Janni Lee Simner

About Janni Lee Simner

Janni Lee Simner is the author of the post-apocalyptic Bones of Faerie trilogy and the contemporary fantasy Thief Eyes, as well as four books for younger children, more than 30 short stories, and the script for the video game The Huntsman: Winter’s Curse. Check out her Writing Life Series for practical tools to hone your writing craft and unlock your creative power or join her email list for ongoing updates here.

Writing Survivors: A New Series

If you enjoyed the Writing for the Long Haul series, head over and check out Cynthia Leitich Smith’s new Survivors series, where well-established writers talk about career endurance as a writer for children and young adults.

When I started out, publishers seemed reluctant to take chances on new voices. And in the pre-Potter industry, there wasn’t the widespread idea that writing for young readers was a viable and attainable career path (or at least one with the potential to generate a livable income).

Consequently, fewer younger people were pursuing it.

As a GenXer, I also entered the field as a shockingly young writer by the standards of the day.

I knew only a couple of published authors (and only online) who were around my age. The overwhelming majority were at least fifteen years older.

Most were a full generation older.

Now, the pendulum has swung hard the other way.

Read more here.

Truth, Justice, and Oversharing

Are you planning to turn your television to a non-Inauguration station tomorrow to help lower the Inauguration’s ratings?

If so, you forgot to verify what you read before accepting it. Because unless you’re a member of a Nielsen family, what you watch likely won’t affect anyone but you.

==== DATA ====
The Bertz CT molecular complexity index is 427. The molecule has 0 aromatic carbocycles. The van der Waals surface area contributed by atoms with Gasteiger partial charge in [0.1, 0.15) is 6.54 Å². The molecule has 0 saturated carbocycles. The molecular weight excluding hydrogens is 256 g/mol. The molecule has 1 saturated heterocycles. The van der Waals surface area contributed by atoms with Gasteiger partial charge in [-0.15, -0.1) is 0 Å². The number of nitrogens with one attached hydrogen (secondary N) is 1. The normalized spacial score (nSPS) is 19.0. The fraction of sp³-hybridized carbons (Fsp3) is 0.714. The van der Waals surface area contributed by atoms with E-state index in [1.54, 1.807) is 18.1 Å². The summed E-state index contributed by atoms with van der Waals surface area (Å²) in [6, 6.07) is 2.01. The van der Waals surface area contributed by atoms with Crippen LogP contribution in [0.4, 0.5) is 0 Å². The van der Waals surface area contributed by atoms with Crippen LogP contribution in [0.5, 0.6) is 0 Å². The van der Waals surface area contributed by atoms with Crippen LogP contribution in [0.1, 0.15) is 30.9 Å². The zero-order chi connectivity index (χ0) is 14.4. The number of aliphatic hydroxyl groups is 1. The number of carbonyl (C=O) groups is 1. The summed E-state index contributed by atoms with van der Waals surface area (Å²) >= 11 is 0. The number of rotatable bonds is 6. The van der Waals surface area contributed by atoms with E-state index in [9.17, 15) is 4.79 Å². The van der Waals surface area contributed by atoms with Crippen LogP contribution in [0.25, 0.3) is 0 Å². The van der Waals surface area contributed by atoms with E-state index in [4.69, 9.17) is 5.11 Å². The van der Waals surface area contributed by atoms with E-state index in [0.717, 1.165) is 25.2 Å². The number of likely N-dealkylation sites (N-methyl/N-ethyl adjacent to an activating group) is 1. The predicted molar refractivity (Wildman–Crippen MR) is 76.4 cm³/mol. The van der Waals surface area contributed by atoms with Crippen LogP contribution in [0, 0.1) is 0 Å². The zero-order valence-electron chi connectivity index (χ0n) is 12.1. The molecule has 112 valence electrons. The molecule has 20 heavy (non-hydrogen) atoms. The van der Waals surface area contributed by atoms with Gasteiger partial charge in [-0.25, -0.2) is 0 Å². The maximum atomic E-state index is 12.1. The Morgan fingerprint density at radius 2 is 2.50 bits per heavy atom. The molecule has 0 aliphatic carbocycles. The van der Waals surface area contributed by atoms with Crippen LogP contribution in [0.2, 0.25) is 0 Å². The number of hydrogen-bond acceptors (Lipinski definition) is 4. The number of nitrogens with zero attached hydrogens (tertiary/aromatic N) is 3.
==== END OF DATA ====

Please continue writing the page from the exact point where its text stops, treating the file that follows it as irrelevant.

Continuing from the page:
This isn’t the only example I could use (it’s unlikely Paul Ryan has disconnected his phones, too, just for starters), and I’m not sharing it to shame those who happen not to know what a Nielsen family is. I’m sharing it because one of the big lessons of the past election season, it seems to me, was that no matter what our political leanings are, we have got got GOT to get back into the habit of questioning what we read, even if–especially if–it agrees with what we already suspect to be true.

We have to start asking, “Where did this information come from?” We have to start looking for known, reliable sources, and asking who THEIR sources are, and visiting reliable fact checking sites. We have to get back to reading and listening with a healthy dose of skepticism, to knowing when to look at something and say “REALLY? SERIOUSLY?” We need to re-learn the difference between fact and interpretation, between drawing our own conclusions and creating our own reality.

After tomorrow, telling what is and isn’t true will likely get a lot harder. If we believe–and share–blindly, we become part of the problem, helping to spread false information and so making it that much harder to find the facts in a sea of distorted truths and flat-out fictional inventions.

If we believe blindly, we deny ourselves the information we need to know where and how to act, and we become easy prey for any passing piece of propaganda that contains some kernel of what we believe or want to believe. We move from false outrage to false outrage, and along the way miss the real outrages that need our attention.